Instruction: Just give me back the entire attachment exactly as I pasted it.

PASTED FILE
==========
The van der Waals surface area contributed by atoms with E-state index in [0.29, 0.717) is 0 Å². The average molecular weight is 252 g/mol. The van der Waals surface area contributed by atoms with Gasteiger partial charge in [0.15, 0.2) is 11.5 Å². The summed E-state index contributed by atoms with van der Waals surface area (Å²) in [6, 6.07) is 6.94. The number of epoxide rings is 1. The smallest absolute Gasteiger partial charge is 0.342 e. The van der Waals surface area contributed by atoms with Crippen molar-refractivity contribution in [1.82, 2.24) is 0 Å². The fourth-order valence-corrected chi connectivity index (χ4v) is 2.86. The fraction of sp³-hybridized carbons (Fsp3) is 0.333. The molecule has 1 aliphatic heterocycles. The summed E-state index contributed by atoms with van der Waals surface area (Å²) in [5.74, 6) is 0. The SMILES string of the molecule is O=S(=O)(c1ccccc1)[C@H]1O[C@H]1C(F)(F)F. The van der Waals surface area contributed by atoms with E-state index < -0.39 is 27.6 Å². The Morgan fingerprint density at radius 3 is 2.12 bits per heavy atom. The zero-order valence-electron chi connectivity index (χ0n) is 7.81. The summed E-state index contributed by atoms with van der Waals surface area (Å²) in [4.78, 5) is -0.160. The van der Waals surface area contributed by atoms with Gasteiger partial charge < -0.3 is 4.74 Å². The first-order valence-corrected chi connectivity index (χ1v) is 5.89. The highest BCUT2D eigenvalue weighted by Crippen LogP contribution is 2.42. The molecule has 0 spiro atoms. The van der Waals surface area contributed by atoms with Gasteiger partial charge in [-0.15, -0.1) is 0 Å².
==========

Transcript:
The van der Waals surface area contributed by atoms with E-state index in [0.29, 0.717) is 0 Å². The average molecular weight is 252 g/mol. The van der Waals surface area contributed by atoms with Gasteiger partial charge in [0.15, 0.2) is 11.5 Å². The summed E-state index contributed by atoms with van der Waals surface area (Å²) in [6, 6.07) is 6.94. The number of epoxide rings is 1. The smallest absolute Gasteiger partial charge is 0.342 e. The van der Waals surface area contributed by atoms with Crippen molar-refractivity contribution in [1.82, 2.24) is 0 Å². The fourth-order valence-corrected chi connectivity index (χ4v) is 2.86. The fraction of sp³-hybridized carbons (Fsp3) is 0.333. The molecule has 1 aliphatic heterocycles. The summed E-state index contributed by atoms with van der Waals surface area (Å²) in [5.74, 6) is 0. The SMILES string of the molecule is O=S(=O)(c1ccccc1)[C@H]1O[C@H]1C(F)(F)F. The van der Waals surface area contributed by atoms with E-state index < -0.39 is 27.6 Å². The Morgan fingerprint density at radius 3 is 2.12 bits per heavy atom. The zero-order valence-electron chi connectivity index (χ0n) is 7.81. The summed E-state index contributed by atoms with van der Waals surface area (Å²) in [4.78, 5) is -0.160. The van der Waals surface area contributed by atoms with Gasteiger partial charge < -0.3 is 4.74 Å². The first-order valence-corrected chi connectivity index (χ1v) is 5.89. The highest BCUT2D eigenvalue weighted by Crippen LogP contribution is 2.42. The molecule has 0 spiro atoms. The van der Waals surface area contributed by atoms with Gasteiger partial charge in [-0.15, -0.1) is 0 Å².